Explicit syntax 

When you use explicit syntax, the search engine interprets the search terms you enter as literals. For example, by entering the word "film" (including quotation marks) using explicit syntax, the stemmed versions of the word "film", "films," "filmed," and "filming" are ignored.

Operator summary

An operator represents logic to be applied to a search element. This logic defines the qualifications a document must meet to be retrieved. Operator types are as follows: 
  • Wildcards
  • Evidence operators 
  • Proximity operators 
  • Relational operators
  • Concept operators
  • Score operators
Ordinarily, you use operators in explicit searches. They are used in the following manner:

"<operator>search_string"

Search operations
The following table shows all operators available for conducting searches of Mudcat collections.
 
Mudcat Search Operators
< CONTAINS PHRASE
<= ENDS SENTENCE
= MATCHES STARTS
> NEAR STEM
>= NEAR/N SUBSTRING
Accrue OR WILDCARD
AND PARAGRAPH WORD

Query expressions

Query expressions pass to the search engine in the CRITERIA attribute of the CFSEARCH tag. Expressions are assembled with a combination of search words, operators, and modifiers.

Special characters

A number of characters are handled in particular ways by the search engine.
 
Special Search Characters
Characters Description
, ( ) [ These characters end a text token.
= > < ! These characters also end a text token. They are terminated by an associated end character.
' @ ` < { [ ! These characters signify the start of a delimited token. They are terminated by an associated end character.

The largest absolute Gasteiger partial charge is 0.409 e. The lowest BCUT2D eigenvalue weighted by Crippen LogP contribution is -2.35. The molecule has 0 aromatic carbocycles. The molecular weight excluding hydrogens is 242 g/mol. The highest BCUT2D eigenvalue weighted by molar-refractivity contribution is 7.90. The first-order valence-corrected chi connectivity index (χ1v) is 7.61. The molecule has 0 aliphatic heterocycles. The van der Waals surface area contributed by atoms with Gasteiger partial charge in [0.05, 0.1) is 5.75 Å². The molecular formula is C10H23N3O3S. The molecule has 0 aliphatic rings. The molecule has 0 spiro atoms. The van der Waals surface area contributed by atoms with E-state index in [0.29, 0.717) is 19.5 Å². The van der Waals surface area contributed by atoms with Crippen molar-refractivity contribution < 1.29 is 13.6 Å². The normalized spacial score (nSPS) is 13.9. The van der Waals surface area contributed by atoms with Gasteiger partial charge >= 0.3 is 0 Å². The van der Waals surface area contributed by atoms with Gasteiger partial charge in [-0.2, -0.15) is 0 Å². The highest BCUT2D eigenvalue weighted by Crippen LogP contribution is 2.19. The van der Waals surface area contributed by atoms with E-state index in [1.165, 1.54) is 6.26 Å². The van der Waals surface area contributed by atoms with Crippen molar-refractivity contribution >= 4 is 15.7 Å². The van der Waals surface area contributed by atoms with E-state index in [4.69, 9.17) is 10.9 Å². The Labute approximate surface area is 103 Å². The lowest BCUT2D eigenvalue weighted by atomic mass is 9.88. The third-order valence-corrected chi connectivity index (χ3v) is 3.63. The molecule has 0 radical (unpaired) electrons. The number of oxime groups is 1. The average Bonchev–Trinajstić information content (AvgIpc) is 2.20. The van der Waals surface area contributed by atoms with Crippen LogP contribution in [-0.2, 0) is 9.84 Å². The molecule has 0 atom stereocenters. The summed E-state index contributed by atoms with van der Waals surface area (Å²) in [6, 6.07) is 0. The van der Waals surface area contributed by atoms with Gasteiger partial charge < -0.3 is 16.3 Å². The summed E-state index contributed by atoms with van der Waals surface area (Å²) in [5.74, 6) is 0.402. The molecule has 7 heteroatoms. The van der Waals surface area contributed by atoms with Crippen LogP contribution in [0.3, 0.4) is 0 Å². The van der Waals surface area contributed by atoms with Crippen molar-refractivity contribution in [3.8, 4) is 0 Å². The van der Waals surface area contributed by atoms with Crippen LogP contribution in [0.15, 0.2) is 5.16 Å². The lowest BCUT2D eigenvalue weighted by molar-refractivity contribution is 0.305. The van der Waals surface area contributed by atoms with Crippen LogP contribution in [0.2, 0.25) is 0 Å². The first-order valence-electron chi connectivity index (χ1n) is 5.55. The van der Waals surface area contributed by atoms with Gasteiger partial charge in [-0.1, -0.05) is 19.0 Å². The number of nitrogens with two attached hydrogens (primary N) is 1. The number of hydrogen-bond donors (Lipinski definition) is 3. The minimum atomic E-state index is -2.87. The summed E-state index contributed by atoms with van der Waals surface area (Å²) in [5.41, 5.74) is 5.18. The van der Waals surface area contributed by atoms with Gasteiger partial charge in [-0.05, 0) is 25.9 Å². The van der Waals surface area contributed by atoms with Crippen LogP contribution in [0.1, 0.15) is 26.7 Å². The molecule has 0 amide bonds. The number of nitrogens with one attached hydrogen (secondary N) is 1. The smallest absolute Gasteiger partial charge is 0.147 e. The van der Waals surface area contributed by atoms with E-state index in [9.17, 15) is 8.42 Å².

A backslash (\) removes special meaning from whatever character follows it. To enter a literal backslash in a query, use two in succession. Examples:


<FREETEXT>("\"Hello\", said Packard.")
"backslash (\\)"

Precedence evaluation

The following rules apply for composing search expressions.

Precedence rules

While an expression is read from left to right, some operators carry more weight than others. For example, AND operators take precedence over OR operators. To ensure that an OR operator is interpreted prior to an AND operator, you can use parentheses to enclose the OR operator:

(a OR b) AND c

Terms enclosed by parentheses are read first.

There must be at least one space between operators and words used in the expression. 

When the search engine encounters nested parentheses, it starts with the innermost term: 


(a AND (b OR c)) OR d

This expression means: Look for documents that contain b or c as well as a, or that contain d. 

Prefix and infix notation

Search strings that use any operator other than evidence operators can be defined in prefix notation or infix notation.

Prefix notation specifies that the operator comes before the search string:


AND (a,b)

When prefix notation is used, precedence is handled explicitly within the expression. The following example means: "Look for documents that contain b and c first, then documents that contain a":

OR (a, AND (b,c))

Infix notation specifies that the operator is to be specified between each term within the expression. The following example means: "Look for documents that contain a and b or documents that contain c":

a AND b OR c